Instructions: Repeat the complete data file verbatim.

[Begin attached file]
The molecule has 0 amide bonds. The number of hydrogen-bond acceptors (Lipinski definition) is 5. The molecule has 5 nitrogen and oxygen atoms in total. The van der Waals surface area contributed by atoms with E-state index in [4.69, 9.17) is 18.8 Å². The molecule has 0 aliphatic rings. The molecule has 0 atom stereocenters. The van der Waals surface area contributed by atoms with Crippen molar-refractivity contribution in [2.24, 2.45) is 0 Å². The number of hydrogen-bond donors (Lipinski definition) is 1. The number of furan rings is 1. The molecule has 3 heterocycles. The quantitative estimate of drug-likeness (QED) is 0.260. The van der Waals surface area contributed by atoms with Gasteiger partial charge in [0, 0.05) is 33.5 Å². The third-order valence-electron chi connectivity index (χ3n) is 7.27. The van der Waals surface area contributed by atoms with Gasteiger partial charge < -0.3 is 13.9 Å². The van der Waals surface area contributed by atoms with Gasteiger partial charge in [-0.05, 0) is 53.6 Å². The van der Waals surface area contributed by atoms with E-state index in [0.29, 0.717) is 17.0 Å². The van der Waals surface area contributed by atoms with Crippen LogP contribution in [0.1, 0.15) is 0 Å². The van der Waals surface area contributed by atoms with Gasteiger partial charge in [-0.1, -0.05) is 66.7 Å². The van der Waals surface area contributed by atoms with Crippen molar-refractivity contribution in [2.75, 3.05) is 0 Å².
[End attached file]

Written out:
The molecule has 0 amide bonds. The number of hydrogen-bond acceptors (Lipinski definition) is 5. The molecule has 5 nitrogen and oxygen atoms in total. The van der Waals surface area contributed by atoms with E-state index in [4.69, 9.17) is 18.8 Å². The molecule has 0 aliphatic rings. The molecule has 0 atom stereocenters. The van der Waals surface area contributed by atoms with Crippen molar-refractivity contribution in [2.24, 2.45) is 0 Å². The number of hydrogen-bond donors (Lipinski definition) is 1. The number of furan rings is 1. The molecule has 3 heterocycles. The quantitative estimate of drug-likeness (QED) is 0.260. The van der Waals surface area contributed by atoms with Gasteiger partial charge in [0, 0.05) is 33.5 Å². The third-order valence-electron chi connectivity index (χ3n) is 7.27. The van der Waals surface area contributed by atoms with Gasteiger partial charge < -0.3 is 13.9 Å². The van der Waals surface area contributed by atoms with Gasteiger partial charge in [-0.05, 0) is 53.6 Å². The van der Waals surface area contributed by atoms with E-state index in [0.29, 0.717) is 17.0 Å². The van der Waals surface area contributed by atoms with Crippen LogP contribution in [0.1, 0.15) is 0 Å². The van der Waals surface area contributed by atoms with Gasteiger partial charge in [-0.1, -0.05) is 66.7 Å². The van der Waals surface area contributed by atoms with Crippen molar-refractivity contribution in [2.75, 3.05) is 0 Å².